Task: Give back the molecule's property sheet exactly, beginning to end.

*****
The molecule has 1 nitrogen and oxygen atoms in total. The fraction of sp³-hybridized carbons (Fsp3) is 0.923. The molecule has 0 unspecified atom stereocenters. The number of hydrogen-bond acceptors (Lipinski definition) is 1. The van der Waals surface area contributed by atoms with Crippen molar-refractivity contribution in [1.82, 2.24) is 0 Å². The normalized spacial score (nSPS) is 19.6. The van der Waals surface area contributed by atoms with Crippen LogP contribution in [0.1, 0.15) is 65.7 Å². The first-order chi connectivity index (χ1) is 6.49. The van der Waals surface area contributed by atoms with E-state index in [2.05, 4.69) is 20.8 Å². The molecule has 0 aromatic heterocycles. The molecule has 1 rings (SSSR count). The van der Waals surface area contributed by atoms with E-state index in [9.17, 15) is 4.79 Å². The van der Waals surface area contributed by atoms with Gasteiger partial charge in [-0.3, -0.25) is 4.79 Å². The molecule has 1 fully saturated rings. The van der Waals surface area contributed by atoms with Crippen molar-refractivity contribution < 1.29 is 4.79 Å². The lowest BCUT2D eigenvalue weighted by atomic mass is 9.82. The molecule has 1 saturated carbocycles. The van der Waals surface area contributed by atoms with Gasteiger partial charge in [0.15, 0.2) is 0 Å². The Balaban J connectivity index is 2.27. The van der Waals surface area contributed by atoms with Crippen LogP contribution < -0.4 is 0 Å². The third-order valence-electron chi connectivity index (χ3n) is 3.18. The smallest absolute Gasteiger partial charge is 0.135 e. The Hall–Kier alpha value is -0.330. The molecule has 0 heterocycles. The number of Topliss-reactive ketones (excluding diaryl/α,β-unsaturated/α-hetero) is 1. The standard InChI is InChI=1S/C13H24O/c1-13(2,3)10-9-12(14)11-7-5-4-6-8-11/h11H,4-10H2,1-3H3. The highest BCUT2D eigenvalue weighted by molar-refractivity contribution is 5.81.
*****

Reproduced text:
The molecule has 1 nitrogen and oxygen atoms in total. The fraction of sp³-hybridized carbons (Fsp3) is 0.923. The molecule has 0 unspecified atom stereocenters. The number of hydrogen-bond acceptors (Lipinski definition) is 1. The van der Waals surface area contributed by atoms with Crippen molar-refractivity contribution in [1.82, 2.24) is 0 Å². The normalized spacial score (nSPS) is 19.6. The van der Waals surface area contributed by atoms with Crippen LogP contribution in [0.1, 0.15) is 65.7 Å². The first-order chi connectivity index (χ1) is 6.49. The van der Waals surface area contributed by atoms with E-state index in [2.05, 4.69) is 20.8 Å². The molecule has 0 aromatic heterocycles. The molecule has 1 rings (SSSR count). The van der Waals surface area contributed by atoms with E-state index in [9.17, 15) is 4.79 Å². The van der Waals surface area contributed by atoms with Gasteiger partial charge in [-0.3, -0.25) is 4.79 Å². The molecule has 1 fully saturated rings. The van der Waals surface area contributed by atoms with Crippen molar-refractivity contribution < 1.29 is 4.79 Å². The lowest BCUT2D eigenvalue weighted by atomic mass is 9.82. The molecule has 1 saturated carbocycles. The van der Waals surface area contributed by atoms with Gasteiger partial charge in [0.15, 0.2) is 0 Å². The Balaban J connectivity index is 2.27. The van der Waals surface area contributed by atoms with Crippen LogP contribution < -0.4 is 0 Å². The third-order valence-electron chi connectivity index (χ3n) is 3.18. The smallest absolute Gasteiger partial charge is 0.135 e. The Hall–Kier alpha value is -0.330. The molecule has 0 heterocycles. The number of Topliss-reactive ketones (excluding diaryl/α,β-unsaturated/α-hetero) is 1. The standard InChI is InChI=1S/C13H24O/c1-13(2,3)10-9-12(14)11-7-5-4-6-8-11/h11H,4-10H2,1-3H3. The highest BCUT2D eigenvalue weighted by molar-refractivity contribution is 5.81.